Cryptocurrency: Are we Investors or Speculators?

If you’ve ever discussed your cryptocurrency investments with friends or family, you’ve probably come across the phrase “That’s not investing, you’re just speculating!”

So what is the difference? Aren’t they one and the same? Does it really matter?

Investing

For most people, the distinction between investing and speculating comes down to the risk, reward, and time-frame.

Investing, by definition, is to:

“put money into financial schemes, shares, property, or a commercial venture with the expectation of achieving a profit.” — Oxford Dictionary

Investors are typically in it for the long game. An investment is supposed to be held for years or decades, so the decision to buy into a certain company or asset is a significant one. As such, a lot of time goes into research and analysis before an investor decides to commit his money to a company or asset. They must ensure that it is sound and safe, and that the likely return is worthy of the risk being taken.

In general, investors will place their money in lower risk investments that naturally come with lower returns over a long time-frame.

Benjamin Graham, in his book The Intelligent Investor, lists these as rules of investing:

  • You must thoroughly analyze a company and the soundness of the underlying business before you buy it’s stock
  • You must deliberately protect yourself against serious losses
  • You must aspire to adequate, not extraordinary, performance

If we break this down, we can see Graham advocates thorough analysis and due diligence before purchasing a stock. For stocks, this often involves fundamentals analysis, quantitative analysis, qualitative analysis, and an examination of intrinsic value.

Graham also preaches humility and careful consideration. This means not taking excessive risk (and thus protecting yourself from serious losses), and being content with a decent return.

Speculating

By contrast, speculating usually involves much higher risk and reward over a shorter time-frame.

“Speculate: to invest in stocks, property, or other ventures in the hope of gain but with the risk of loss.”

If we look at it from a broader, non-financial point of view

“To form a theory or conjecture about a subject without firm evidence”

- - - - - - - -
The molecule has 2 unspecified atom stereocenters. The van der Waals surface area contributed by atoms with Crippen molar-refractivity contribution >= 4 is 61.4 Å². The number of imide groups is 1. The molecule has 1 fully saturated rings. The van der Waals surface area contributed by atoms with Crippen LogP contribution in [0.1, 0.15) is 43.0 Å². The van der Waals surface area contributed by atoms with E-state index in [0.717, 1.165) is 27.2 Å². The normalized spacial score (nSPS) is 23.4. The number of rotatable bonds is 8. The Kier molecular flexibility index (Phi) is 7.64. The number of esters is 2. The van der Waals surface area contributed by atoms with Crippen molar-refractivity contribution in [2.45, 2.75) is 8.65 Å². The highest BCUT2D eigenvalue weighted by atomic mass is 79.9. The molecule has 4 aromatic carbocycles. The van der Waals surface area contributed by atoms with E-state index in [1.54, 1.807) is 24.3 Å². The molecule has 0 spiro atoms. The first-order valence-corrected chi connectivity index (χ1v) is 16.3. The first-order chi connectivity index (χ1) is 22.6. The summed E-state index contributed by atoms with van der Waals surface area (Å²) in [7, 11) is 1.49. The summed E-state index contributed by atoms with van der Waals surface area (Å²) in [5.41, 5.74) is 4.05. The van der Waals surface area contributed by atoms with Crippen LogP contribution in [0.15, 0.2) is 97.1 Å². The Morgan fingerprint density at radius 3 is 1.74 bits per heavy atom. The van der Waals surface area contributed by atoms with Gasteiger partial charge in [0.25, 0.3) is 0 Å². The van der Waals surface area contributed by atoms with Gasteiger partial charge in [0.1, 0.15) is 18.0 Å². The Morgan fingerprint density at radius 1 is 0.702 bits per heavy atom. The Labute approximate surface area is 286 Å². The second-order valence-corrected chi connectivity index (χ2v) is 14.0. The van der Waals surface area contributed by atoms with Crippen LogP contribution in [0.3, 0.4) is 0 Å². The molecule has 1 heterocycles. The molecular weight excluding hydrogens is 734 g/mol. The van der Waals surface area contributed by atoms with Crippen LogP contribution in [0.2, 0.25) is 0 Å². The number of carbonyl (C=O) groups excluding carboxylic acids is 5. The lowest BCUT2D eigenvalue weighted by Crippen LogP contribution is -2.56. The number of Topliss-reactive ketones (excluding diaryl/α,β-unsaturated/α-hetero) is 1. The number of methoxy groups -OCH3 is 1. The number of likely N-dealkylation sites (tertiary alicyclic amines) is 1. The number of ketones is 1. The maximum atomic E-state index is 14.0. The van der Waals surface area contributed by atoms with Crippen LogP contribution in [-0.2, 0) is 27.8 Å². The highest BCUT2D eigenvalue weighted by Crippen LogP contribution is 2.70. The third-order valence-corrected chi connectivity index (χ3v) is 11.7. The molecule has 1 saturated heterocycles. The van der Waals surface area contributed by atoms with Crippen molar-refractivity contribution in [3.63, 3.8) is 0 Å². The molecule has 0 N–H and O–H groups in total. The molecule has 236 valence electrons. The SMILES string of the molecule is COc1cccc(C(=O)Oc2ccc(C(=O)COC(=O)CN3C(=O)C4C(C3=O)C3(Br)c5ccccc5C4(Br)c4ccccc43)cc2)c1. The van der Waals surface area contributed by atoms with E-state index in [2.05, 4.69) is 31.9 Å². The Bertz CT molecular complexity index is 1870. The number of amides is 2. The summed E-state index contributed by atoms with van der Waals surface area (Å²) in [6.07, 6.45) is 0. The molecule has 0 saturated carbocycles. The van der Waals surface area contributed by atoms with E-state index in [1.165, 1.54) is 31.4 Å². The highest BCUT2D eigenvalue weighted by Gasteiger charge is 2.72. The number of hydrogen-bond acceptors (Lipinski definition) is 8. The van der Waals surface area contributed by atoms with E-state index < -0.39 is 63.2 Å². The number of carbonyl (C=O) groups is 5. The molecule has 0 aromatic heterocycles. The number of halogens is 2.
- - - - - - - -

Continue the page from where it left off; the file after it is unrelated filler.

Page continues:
Obviously this applies to a lot of the cryptoverse. There are countless traders out there who flip coins without looking into the fundamentals at all, and countless ‘investors’ sitting at home throwing their money at every coin that has a catchy name and flashy website.

But speculating is not something that is limited solely to cryptocurrencies. Day traders on the world’s largest currency and stock markets are speculators, scalping for small percentage gains each day based by capitalizing on market inefficiencies and fluctuations. ‘Investors’ in small-cap mining companies are also speculators, betting big on a newly discovered field that has little guarantee of yielding sufficient production or returns.

Is there anything in this field?

Investors vs Speculators

So which party do you belong to? Are you a speculator or investor? Does it matter?

It is possible to invest and speculate with cryptocurrencies. It simply comes down to the approach you adopt when looking at putting some money into the market.

An investor may find a solid cryptocurrency project that ticks all the boxes in their research and appears undervalued, and they buy with the aim of holding long-term. These sorts of projects are the ones that will shape the future. The next Apple, Amazon, even the Internet 3.0. These sorts of investors do their due diligence (DYOR in the cryptoverse or ‘do your own research’), and are in it for the long game.

Does the project have a real use case? What is the target market size? Would you use this as a customer and is it a fair price? Are there any competitors? Who is in leading the team? Does blockchain actually benefit the project?

Obviously, regardless of the amount of research undertaken, any investment in cryptocurrency will never have the safety of stocks or more mature regulated markets.